Italy, Japan promote cooperation in earth science using physics

Amid rising concern over volcanic eruptions, institutions from Italy and Japan signed a letter of intent on Wednesday to strengthen their cooperative framework to promote research and technological innovation in the field of earth science using elementary particles.

On Nov. 12, an Italy-Japan bilateral workshop was held at the Embassy of Italy in Tokyo. Co-hosted by two Italian institutions — the National Institute for Nuclear Physics (INFN) and the National Institute for Geophysics and Volcanology (INGV) — and the Earthquake Research Institute of the University of Tokyo (ERA), the workshop brought together researchers from both countries. Attendees listened to the keynote lecture “Alliance to Penetrate the Mysteries of the Deep Earth” by professor Paolo Strolin, deputy president of the INFN; and Hiroyuki Tanaka, professor of the Center for High Energy Particle Geophysics Research at the University of Tokyo, and discussed the issue afterward. There were also presentations by participating researchers.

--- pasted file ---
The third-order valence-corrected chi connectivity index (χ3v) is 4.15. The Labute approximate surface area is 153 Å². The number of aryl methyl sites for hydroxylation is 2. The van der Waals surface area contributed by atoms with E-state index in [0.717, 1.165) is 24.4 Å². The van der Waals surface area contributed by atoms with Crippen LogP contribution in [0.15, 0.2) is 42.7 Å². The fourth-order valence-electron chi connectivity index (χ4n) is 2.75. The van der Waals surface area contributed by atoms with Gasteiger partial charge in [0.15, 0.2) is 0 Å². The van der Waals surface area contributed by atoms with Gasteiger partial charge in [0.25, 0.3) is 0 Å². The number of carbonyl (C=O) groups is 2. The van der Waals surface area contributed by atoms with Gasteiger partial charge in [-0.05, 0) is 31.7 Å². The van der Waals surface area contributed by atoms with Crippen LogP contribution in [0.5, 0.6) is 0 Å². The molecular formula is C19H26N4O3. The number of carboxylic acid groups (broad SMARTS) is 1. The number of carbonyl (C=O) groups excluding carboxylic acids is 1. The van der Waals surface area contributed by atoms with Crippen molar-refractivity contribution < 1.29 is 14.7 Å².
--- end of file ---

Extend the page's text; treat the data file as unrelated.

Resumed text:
Much like X-rays enable researchers to see inside the body, muons and neutrinos, which have much higher penetrating power, have given rise to new methods for investigating the interior of the Earth.

On this occasion, a letter of intent for further collaboration was signed among the INFN, INGV and ERA. Italian Ambassador Domenico Giorgi and Makoto Katsura, ambassador for science and technology cooperation of the Ministry of Foreign Affairs, were on hand for the signing.

Prior to the signing ceremony, professor Takehiro Koyaguchi, director of the ERA, extended his gratitude to the Italian Embassy.

“It is surprising that no official institutional agreements for earth science has existed between our two countries until now,” he said and expressed his appreciation for the signing.

Paolo Papale, director of the volcano section of the INGV explained that new methods were needed to image the structure of volcanoes, as they are largely beyond the possibility of direct observation.

“The signing is toward this direction to discovering new methods and techniques, which are at the forefront of science and technology to know how the volcanoes are constructed,” he said.

During the signing event, Ambassador Giorgi mentioned the geological similarity of Italy and Japan, which are both prone to earthquakes and volcanic eruptions, and expressed his expectation for further cooperation between the two countries by combining the earth science and particle physics.